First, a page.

In April 2008, Somerville Alderman Bob Trane announced his intention to challenge Sciortino in the Democratic primary. Both Trane and Sciortino collected the necessary number of signatures to qualify for the ballot but several pages of Sciortino's nomination papers disappeared from his State House office before he had handed them in to the Secretary of State's office. As a result, Sciortino's name did not appear on the Democratic primary ballot, where Trane was listed as the sole candidate. Nevertheless, Sciortino mounted a write-in and sticker campaign, managing to win renomination with 2,678 votes (55 percent) to Trane's 2,217 (45 percent).
- 2010 election
On 2 November 2010, Sciortino was reelected as the representative for the 34th Middlesex District in the Massachusetts House of Representatives. He stated that, "education reform will...continue to be a priority of [his]" over the coming two year term, along with the Green Line extension to the Medford/Somerville area. Sciortino received 74% of the vote in the 2010 election, defeating independent opponent Richard Cannava.
- 2012 election
On November 6, 2012, Sciortino was re-elected, receiving 84% of the vote and defeating Republican challenger David Rajczewski. He cited continuing to prioritize "strong public schools, improving public transportation, making health care and housing more affordable, increasing the minimum wage, closing corporate tax loopholes, and ensuring equal opportunities for all."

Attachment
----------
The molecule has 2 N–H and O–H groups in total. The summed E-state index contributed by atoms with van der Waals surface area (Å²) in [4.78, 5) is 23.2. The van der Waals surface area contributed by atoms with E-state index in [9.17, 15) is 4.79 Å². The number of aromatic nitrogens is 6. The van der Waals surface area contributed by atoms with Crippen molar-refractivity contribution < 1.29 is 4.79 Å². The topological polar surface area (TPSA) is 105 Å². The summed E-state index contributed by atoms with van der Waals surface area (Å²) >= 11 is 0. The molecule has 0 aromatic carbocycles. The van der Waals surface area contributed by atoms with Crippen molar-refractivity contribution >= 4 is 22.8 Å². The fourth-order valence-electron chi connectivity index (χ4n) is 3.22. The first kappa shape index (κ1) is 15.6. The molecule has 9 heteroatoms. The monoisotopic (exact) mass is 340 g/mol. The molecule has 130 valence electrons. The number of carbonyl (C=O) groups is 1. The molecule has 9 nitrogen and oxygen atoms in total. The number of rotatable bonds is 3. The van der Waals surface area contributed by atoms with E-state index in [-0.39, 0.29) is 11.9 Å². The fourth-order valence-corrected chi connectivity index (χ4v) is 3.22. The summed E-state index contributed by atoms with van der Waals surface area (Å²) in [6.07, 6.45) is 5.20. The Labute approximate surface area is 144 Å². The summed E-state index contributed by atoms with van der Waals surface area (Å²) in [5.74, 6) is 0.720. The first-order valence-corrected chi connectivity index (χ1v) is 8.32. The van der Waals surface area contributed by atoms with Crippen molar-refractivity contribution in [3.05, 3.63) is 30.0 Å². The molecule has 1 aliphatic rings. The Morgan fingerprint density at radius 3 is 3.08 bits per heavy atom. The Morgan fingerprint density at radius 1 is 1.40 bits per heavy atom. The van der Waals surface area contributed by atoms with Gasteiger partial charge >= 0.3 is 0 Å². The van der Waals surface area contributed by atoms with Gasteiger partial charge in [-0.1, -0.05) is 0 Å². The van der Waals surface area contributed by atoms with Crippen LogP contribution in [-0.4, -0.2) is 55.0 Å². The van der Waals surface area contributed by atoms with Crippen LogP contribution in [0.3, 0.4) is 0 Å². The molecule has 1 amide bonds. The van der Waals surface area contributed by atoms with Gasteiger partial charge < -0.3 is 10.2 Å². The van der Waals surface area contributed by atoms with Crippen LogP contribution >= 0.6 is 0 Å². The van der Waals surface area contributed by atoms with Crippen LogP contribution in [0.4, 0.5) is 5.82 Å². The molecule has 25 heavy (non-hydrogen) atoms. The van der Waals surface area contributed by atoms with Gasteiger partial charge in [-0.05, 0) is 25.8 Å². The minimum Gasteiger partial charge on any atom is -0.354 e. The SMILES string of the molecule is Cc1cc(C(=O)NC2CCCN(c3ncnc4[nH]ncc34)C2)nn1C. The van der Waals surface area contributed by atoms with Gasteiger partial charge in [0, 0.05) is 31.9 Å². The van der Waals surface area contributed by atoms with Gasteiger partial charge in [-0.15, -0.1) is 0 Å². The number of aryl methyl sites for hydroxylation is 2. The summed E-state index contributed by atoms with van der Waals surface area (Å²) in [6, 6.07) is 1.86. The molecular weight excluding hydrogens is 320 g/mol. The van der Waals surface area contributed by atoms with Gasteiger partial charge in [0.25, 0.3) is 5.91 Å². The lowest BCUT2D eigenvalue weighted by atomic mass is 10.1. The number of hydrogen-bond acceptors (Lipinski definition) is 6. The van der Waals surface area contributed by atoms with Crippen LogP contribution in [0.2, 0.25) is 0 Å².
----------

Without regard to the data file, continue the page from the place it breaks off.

- 2013 election
Anticipating that Representative Ed Markey will win the special election to succeed U.S. Senator John Kerry in June, Sciortino announced on February 8, 2013, that he planned to run in the special election to succeed Markey representing the Massachusetts 5th district in Congress.  As of the end of June he had raised more than $350,000. Sciortino lost, placing third in the Democratic primary behind eventual winner U.S. Representative Katherine Clark.
- "Member Profile – Carl M. Sciortino, Jr.". Massachusetts General Court. Retrieved March 28, 2014.
- "Weddings/Celebrations: Carl Sciortino and Pem Brown". The New York Times. October 6, 2013.
- "Jailed rep expelled from House by 146-5 vote". Boston Herald. 2014.
- Kuhr, Fred (2004-12-07). "Glimmers of hope: the election of pro-gay lawmakers ends the threat of a backlash in Massachusetts". The Advocate. Retrieved 2007-09-03.[dead link][dead link].
- "State rep says his nomination papers were stolen; judge is unmoved". The Boston Globe. 2008-05-23. Retrieved 2008-09-17.
- "Trane conceeds (sic), Sciortino celebrates victory on stickers". Archived from the original on 2008-09-20. Retrieved 2008-09-17.
- "Sciortino wins re-election to 34th Middlesex District house seat". Archived from the original on 2011-07-22. Retrieved 2011-01-27.
- "Overview Statehouse - 2012 Massachusetts Election Results". The Boston Globe. September 6, 2012. Retrieved 2013-02-13.
- Rizuto, Robert (February 8, 2013). "Massachusetts State Rep. Carl Sciortino declares candidacy for U.S. Rep. Ed Markey's Congressional seat". Springfield Republican. Retrieved February 9, 2013.
- Bencks, Jarret (July 10, 2013). "Sciortino raises $200k in 2nd quarter of congressional run". Boston Globe. Retrieved July 16, 2013.
- "State Rep. Carl Sciortino to step down, take over as first HIV positive head of AIDS Action Committee". The Boston Globe.